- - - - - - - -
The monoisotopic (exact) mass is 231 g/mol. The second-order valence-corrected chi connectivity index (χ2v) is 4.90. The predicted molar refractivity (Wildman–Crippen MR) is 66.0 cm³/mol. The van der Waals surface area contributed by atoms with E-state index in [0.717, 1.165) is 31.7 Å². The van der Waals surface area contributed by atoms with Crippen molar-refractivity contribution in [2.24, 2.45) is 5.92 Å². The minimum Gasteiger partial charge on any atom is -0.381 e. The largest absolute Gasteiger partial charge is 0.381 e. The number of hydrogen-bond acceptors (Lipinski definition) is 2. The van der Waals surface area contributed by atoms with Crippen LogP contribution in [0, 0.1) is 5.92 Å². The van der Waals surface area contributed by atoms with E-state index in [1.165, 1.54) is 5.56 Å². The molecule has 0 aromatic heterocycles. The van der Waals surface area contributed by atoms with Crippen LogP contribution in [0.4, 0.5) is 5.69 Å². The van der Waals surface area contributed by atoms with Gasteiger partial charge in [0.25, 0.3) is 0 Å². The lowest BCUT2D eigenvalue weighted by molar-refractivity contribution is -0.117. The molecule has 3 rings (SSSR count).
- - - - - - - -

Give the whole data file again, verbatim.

The monoisotopic (exact) mass is 231 g/mol. The second-order valence-corrected chi connectivity index (χ2v) is 4.90. The predicted molar refractivity (Wildman–Crippen MR) is 66.0 cm³/mol. The van der Waals surface area contributed by atoms with E-state index in [0.717, 1.165) is 31.7 Å². The van der Waals surface area contributed by atoms with Crippen molar-refractivity contribution in [2.24, 2.45) is 5.92 Å². The minimum Gasteiger partial charge on any atom is -0.381 e. The largest absolute Gasteiger partial charge is 0.381 e. The number of hydrogen-bond acceptors (Lipinski definition) is 2. The van der Waals surface area contributed by atoms with Crippen LogP contribution in [0, 0.1) is 5.92 Å². The van der Waals surface area contributed by atoms with E-state index in [1.165, 1.54) is 5.56 Å². The molecule has 0 aromatic heterocycles. The van der Waals surface area contributed by atoms with Crippen LogP contribution in [0.4, 0.5) is 5.69 Å². The van der Waals surface area contributed by atoms with Gasteiger partial charge in [0.25, 0.3) is 0 Å². The lowest BCUT2D eigenvalue weighted by molar-refractivity contribution is -0.117. The molecule has 3 rings (SSSR count).